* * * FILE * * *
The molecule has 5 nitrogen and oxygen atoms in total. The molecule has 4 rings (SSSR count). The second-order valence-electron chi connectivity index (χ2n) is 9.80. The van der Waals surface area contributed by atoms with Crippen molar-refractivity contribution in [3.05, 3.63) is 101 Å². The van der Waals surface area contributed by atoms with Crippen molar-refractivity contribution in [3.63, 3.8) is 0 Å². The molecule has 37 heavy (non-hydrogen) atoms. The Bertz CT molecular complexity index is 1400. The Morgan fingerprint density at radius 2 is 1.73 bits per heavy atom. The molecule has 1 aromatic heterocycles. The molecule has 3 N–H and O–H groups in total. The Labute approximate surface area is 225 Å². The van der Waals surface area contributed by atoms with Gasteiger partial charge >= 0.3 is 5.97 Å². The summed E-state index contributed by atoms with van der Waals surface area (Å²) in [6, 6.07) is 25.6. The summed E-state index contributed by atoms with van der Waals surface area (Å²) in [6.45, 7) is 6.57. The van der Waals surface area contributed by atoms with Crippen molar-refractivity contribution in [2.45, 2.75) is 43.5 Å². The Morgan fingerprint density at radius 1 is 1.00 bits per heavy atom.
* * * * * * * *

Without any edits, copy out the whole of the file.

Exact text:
The molecule has 5 nitrogen and oxygen atoms in total. The molecule has 4 rings (SSSR count). The second-order valence-electron chi connectivity index (χ2n) is 9.80. The van der Waals surface area contributed by atoms with Crippen molar-refractivity contribution in [3.05, 3.63) is 101 Å². The van der Waals surface area contributed by atoms with Crippen molar-refractivity contribution in [3.63, 3.8) is 0 Å². The molecule has 37 heavy (non-hydrogen) atoms. The Bertz CT molecular complexity index is 1400. The Morgan fingerprint density at radius 2 is 1.73 bits per heavy atom. The molecule has 1 aromatic heterocycles. The molecule has 3 N–H and O–H groups in total. The Labute approximate surface area is 225 Å². The van der Waals surface area contributed by atoms with Gasteiger partial charge >= 0.3 is 5.97 Å². The summed E-state index contributed by atoms with van der Waals surface area (Å²) in [6, 6.07) is 25.6. The summed E-state index contributed by atoms with van der Waals surface area (Å²) in [6.45, 7) is 6.57. The van der Waals surface area contributed by atoms with Crippen molar-refractivity contribution in [2.45, 2.75) is 43.5 Å². The Morgan fingerprint density at radius 1 is 1.00 bits per heavy atom.